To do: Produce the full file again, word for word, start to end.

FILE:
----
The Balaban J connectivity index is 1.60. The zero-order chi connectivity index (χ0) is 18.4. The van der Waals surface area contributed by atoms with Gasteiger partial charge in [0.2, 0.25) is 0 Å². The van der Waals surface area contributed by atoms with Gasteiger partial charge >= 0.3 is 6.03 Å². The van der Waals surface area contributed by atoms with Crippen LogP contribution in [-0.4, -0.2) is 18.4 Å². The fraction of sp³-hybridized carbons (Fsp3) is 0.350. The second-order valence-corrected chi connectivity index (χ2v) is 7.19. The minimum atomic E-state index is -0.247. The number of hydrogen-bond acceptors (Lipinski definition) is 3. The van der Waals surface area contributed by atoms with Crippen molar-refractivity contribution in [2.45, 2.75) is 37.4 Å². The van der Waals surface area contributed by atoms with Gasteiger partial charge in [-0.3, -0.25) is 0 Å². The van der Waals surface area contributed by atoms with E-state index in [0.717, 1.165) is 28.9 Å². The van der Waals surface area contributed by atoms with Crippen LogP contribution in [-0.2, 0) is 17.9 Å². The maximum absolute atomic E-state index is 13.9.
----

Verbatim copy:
The Balaban J connectivity index is 1.60. The zero-order chi connectivity index (χ0) is 18.4. The van der Waals surface area contributed by atoms with Gasteiger partial charge in [0.2, 0.25) is 0 Å². The van der Waals surface area contributed by atoms with Gasteiger partial charge >= 0.3 is 6.03 Å². The van der Waals surface area contributed by atoms with Crippen LogP contribution in [-0.4, -0.2) is 18.4 Å². The fraction of sp³-hybridized carbons (Fsp3) is 0.350. The second-order valence-corrected chi connectivity index (χ2v) is 7.19. The minimum atomic E-state index is -0.247. The number of hydrogen-bond acceptors (Lipinski definition) is 3. The van der Waals surface area contributed by atoms with Crippen molar-refractivity contribution in [2.45, 2.75) is 37.4 Å². The van der Waals surface area contributed by atoms with Gasteiger partial charge in [-0.3, -0.25) is 0 Å². The van der Waals surface area contributed by atoms with E-state index in [0.717, 1.165) is 28.9 Å². The van der Waals surface area contributed by atoms with Crippen LogP contribution in [-0.2, 0) is 17.9 Å². The maximum absolute atomic E-state index is 13.9.